Mantha boasts good speed and good shot while Bertuzzi brings grit to the table. Don’t sleep on these two Red Wings.
Swedes are back-to-back world champions and are looking to make it a three-peat (the last team to do that was Czech Republic in 1999, 2000, and 2001). Sweden is bringing a talented squad to Slovakia, so three titles in a row are more than possible. Let us now dissect the Tre Kronor team.
From what we saw during this past regular season, Oliver Ekman-Larsson and Erik Gustafsson are going to anchor Swedes’ power play.
There is absolutely no reason not to pick them against teams like Italy and Austria. OEL had a pretty good season with Arizona Coyotes and almost led them to the playoffs, posting 14 goals and 44 points in the process.
Gustafsson, in his own right, turned out to be one of the best D-men of the regular season offensively (60 points and sixth overall spot among defensemen). His 17 goals are also fourth best in the league among D-men, trailing only the likes of Morgan Rielly, Dougie Hamilton, and Mark Giordano.
It seems clear that the other two defensemen appearing on team Sweden’s power play are value plays.
Marcus Pettersson actually spent some time anchoring the second PP unit for the Penguins, so that is nothing new to him.
Adam Larsson also saw some powerplay time for the Oilers when Oscar Klefbom was hurt. He makes a fine option on the blue line of your team. Don’t let those 20 points misguide you.
Elias Petersson may have just played his rookie year in the National Hockey League, but his playmaking abilities are already through the roof, plus he can shoot the puck just like the best of them. He is the clear star of this team, and there is every reason to believe that Petersson will destroy weak Austrian and Italian blueliners.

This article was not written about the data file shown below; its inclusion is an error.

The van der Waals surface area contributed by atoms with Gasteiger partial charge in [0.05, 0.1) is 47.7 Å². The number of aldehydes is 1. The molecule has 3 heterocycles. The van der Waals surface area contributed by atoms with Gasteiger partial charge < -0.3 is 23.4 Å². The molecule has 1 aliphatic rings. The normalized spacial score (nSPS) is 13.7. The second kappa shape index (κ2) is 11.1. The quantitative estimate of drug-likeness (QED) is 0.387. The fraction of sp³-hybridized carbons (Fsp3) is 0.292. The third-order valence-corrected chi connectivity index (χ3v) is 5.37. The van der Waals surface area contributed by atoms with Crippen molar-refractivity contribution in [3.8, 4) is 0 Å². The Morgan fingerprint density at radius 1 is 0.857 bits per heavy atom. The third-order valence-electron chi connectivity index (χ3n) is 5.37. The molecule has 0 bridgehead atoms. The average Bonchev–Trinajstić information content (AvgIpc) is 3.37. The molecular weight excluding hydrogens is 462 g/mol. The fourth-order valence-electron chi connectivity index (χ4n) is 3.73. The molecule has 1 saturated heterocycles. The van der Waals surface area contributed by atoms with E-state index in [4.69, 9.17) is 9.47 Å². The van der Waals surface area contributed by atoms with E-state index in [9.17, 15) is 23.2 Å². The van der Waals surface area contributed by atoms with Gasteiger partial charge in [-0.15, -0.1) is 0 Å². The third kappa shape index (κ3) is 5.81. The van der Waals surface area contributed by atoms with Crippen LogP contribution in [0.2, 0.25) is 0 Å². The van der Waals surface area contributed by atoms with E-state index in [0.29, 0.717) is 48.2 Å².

Elias Lindholm had a pretty good season across the pond with the Calgary Flames and hovered around the point-per-game mark for the entirety of the NHL regular season (78 points in 81 games). Lindholm sees power play time alongside Elias Petersson, which is never a bad thing. At some point in time, he may be bumped to play on Petersson’s wing, and his production will increase even further.
There is a lot to like in team Sweden’s roster offensively, but there are a couple of options that may fly under the radar. One of them is the veteran Loui Eriksson who has been a staple of the national team in recent years.
Eriksson had two goals and an assist in a 6-4 win against Russia and was a part of the top power play unit, thus giving him the exposure to Elias Petersson. Eriksson’s age and overall quiet style of play may go unnoticed, so don’t sleep on this guy, especially if he winds up as the top line’s winger.
Jesper Bratt had a decent season in New Jersey, having scored eight goals and accumulated 33 points in just 51 regular season games. The young Devils’ winger may provide a nice salary relief against weaker teams of Group A.